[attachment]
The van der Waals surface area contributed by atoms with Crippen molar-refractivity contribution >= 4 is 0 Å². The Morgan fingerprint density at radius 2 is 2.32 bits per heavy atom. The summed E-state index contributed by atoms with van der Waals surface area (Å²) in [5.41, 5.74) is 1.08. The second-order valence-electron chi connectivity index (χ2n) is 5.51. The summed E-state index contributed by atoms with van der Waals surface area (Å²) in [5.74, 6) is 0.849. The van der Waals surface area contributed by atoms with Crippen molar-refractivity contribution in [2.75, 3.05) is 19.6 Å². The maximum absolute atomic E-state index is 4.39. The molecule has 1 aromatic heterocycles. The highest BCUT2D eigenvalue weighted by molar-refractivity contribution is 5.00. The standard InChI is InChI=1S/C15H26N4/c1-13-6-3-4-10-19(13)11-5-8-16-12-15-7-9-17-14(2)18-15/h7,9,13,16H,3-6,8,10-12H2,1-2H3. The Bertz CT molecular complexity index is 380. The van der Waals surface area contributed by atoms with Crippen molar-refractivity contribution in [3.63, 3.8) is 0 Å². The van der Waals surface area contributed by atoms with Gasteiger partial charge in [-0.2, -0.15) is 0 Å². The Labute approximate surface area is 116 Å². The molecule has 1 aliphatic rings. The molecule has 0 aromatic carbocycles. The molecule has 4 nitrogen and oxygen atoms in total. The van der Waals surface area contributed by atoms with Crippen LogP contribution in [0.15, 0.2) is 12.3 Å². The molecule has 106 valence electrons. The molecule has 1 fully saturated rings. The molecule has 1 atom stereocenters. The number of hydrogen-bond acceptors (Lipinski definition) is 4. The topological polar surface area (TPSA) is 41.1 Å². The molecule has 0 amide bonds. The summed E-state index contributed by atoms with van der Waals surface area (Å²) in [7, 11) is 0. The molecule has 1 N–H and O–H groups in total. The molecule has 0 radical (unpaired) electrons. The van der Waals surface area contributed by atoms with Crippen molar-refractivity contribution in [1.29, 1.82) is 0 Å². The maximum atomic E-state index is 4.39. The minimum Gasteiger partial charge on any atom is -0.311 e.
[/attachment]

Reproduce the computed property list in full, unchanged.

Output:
The van der Waals surface area contributed by atoms with Crippen molar-refractivity contribution >= 4 is 0 Å². The Morgan fingerprint density at radius 2 is 2.32 bits per heavy atom. The summed E-state index contributed by atoms with van der Waals surface area (Å²) in [5.41, 5.74) is 1.08. The second-order valence-electron chi connectivity index (χ2n) is 5.51. The summed E-state index contributed by atoms with van der Waals surface area (Å²) in [5.74, 6) is 0.849. The van der Waals surface area contributed by atoms with Crippen molar-refractivity contribution in [2.75, 3.05) is 19.6 Å². The maximum absolute atomic E-state index is 4.39. The molecule has 1 aromatic heterocycles. The highest BCUT2D eigenvalue weighted by molar-refractivity contribution is 5.00. The standard InChI is InChI=1S/C15H26N4/c1-13-6-3-4-10-19(13)11-5-8-16-12-15-7-9-17-14(2)18-15/h7,9,13,16H,3-6,8,10-12H2,1-2H3. The Bertz CT molecular complexity index is 380. The van der Waals surface area contributed by atoms with Crippen molar-refractivity contribution in [3.63, 3.8) is 0 Å². The van der Waals surface area contributed by atoms with Gasteiger partial charge in [-0.2, -0.15) is 0 Å². The Labute approximate surface area is 116 Å². The molecule has 1 aliphatic rings. The molecule has 0 aromatic carbocycles. The molecule has 4 nitrogen and oxygen atoms in total. The van der Waals surface area contributed by atoms with Crippen LogP contribution in [0.15, 0.2) is 12.3 Å². The molecule has 106 valence electrons. The molecule has 1 fully saturated rings. The molecule has 1 atom stereocenters. The number of hydrogen-bond acceptors (Lipinski definition) is 4. The topological polar surface area (TPSA) is 41.1 Å². The molecule has 0 amide bonds. The summed E-state index contributed by atoms with van der Waals surface area (Å²) in [7, 11) is 0. The molecule has 1 N–H and O–H groups in total. The molecule has 0 radical (unpaired) electrons. The van der Waals surface area contributed by atoms with Crippen molar-refractivity contribution in [1.29, 1.82) is 0 Å². The maximum atomic E-state index is 4.39. The minimum Gasteiger partial charge on any atom is -0.311 e.